This molecule is slightly bigger than glycolic acid, and it actually also acts as a humectant (meaning it hydrates skin by pulling in moisture from the environment).
Citric Acid, Malic Acid, Tartaric Acid
Beta Hydroxy Acids:
Beta Hydroxy Acids (BHA) are oil-soluble, which means they can mix in oil. As a result, these are great for getting into pores and treating those with oily skin, acne, and blackhead issues.
Salicylic Acid (BHA):
If you’ve ever suffered from acne or know someone who has, you’ve probably heard of salicylic acid. Salicylic acid is the biggest of these three molecules, but it’s able to most effectively whisk away pore-clogging dead skin cells and globs of our skin’s natural oil, called sebum.
How Do I Use A Peel?
Lucky for you, peels come in a variety of forms from which you can choose! You can do them daily, a few times a week, or once a week. They come in pads, gels, sheets, and entire systems. Word to the wise, many peels can contain harmful alcohols that dry skin out. Read here about which alcohols are bad here, and check your ingredient list to see if the product you’re interested in passes the test. Companies often use alcohols, because they are cheap and dry down on the skin in a way that is fast and doesn’t leave skin feeling tacky. Sounds nice, but alcohol it actually very drying and can lead to more harm than good.
Now Let’s Dispel Some Misconceptions About Peels:
1. Peels cause skin to peel
No. Not if you use them correctly. If you leave a super strong peel on for marathon sesh of Game of Thrones on Netflix, then yeah, sure, your face will fall off.
Just kidding! You could really hurt your skin, though. So do as the directions say, and you’ll love the smooth, silky softness you get. Your pores will also instantly look smaller. Just saying.
2. You can’t use peels if you have sensitive skin.
You can, but you just have to be careful! Use formulas with larger molecules like lactic or salicylic acid. Use less-concentrated formulas, and use them less frequently than the directions say. Make sure to monitor your skin and take it slow. If your skin starts to get red, itchy, or irritated then STOP. You might need to try a different formula. It’s always a good idea to talk to your dermatologist first if you want to avoid any discomfort.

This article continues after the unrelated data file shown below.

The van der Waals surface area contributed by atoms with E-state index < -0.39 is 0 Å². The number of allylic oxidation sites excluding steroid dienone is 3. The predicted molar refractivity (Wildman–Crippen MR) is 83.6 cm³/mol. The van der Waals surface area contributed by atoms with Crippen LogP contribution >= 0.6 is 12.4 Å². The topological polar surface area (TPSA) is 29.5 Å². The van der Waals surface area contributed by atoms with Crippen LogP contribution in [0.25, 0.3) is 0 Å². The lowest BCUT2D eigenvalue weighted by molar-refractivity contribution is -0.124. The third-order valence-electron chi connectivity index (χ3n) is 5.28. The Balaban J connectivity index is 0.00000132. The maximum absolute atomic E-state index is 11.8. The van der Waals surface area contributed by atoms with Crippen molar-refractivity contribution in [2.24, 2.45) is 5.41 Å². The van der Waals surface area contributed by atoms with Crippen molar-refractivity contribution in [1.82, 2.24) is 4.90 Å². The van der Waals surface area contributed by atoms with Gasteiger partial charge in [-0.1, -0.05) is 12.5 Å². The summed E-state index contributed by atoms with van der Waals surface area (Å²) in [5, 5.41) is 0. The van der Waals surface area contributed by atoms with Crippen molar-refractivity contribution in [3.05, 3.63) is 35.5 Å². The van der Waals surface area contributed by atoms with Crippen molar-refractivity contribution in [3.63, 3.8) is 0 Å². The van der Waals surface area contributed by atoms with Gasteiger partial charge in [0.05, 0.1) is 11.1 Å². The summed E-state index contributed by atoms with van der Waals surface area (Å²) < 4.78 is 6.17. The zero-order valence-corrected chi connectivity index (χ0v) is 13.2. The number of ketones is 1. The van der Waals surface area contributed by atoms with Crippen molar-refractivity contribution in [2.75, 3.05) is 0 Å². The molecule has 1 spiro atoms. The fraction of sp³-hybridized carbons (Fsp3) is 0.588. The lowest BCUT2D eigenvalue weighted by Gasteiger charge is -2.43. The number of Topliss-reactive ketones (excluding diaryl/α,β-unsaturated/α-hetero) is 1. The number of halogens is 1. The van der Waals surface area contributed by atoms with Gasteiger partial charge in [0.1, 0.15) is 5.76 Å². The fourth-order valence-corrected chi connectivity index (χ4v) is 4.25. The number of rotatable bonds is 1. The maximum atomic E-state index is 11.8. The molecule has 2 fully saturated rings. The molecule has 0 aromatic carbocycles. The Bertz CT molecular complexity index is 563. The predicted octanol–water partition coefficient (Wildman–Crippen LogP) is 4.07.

3. Peels will dry out dry skin.
I know it seems that way, but dry skin actually has a lot of dead skin cells creating a barrier that prevents your moisturizer from getting to your healthy cells. Indulging in an occasional peel can actually help your skin absorb and retain moisture.
4. Peels are only for old people.
First of all, um, rude. Second of all, peels are great for EVERYONE! Everyone can use a little radiance and skin balancing. Peels can help clear out congested pores, lighten dark spots from acne or the sun, and make skin feel less rough. It’s collagen-building abilities will also prepare more youthful skin for the days when its natural cellular mechanisms slow down and stop producing as much collagen. We’re all gonna get old one day, young lady, so prepare yourself accordingly!
Here is a list of different peels I recommend, beginning with light peels and moving to more intense ones:
First Aid Beauty – Facial Radiance Pads
- 60 pads for $30 (best bargain)
- One-step, treatment-soaked pads
- Daily or a few times a week
Peter Thomas Roth – Un-Wrinkle Peel Pads
- 60 pads for $45
- One-step, treatment-soaked pads
- Daily or a few times a week
Kate Somerville Exfolikate Gentle
- 2 oz tube for $65
- One-step face mask that you let sit and wash off
- No more than 3x a week (less if sensitive)
Kate Somerville Exfolikate
- 2 oz tube for $85
- One-step face mask that you let sit and then wash off
- Once or twice a week
- philosophy – Resurface: The Microdelivery Dual-Phase Peel
- One system $72
- Two-step system includes a scrub and a gel
- Once a week
Peter Thomas Roth – 40% Triple Acid Peel
- 12 treatments for $88
- one-step ampoule that you pour onto a pad and wipe all over face (keeps concentration active and free of bacteria)
- Once a week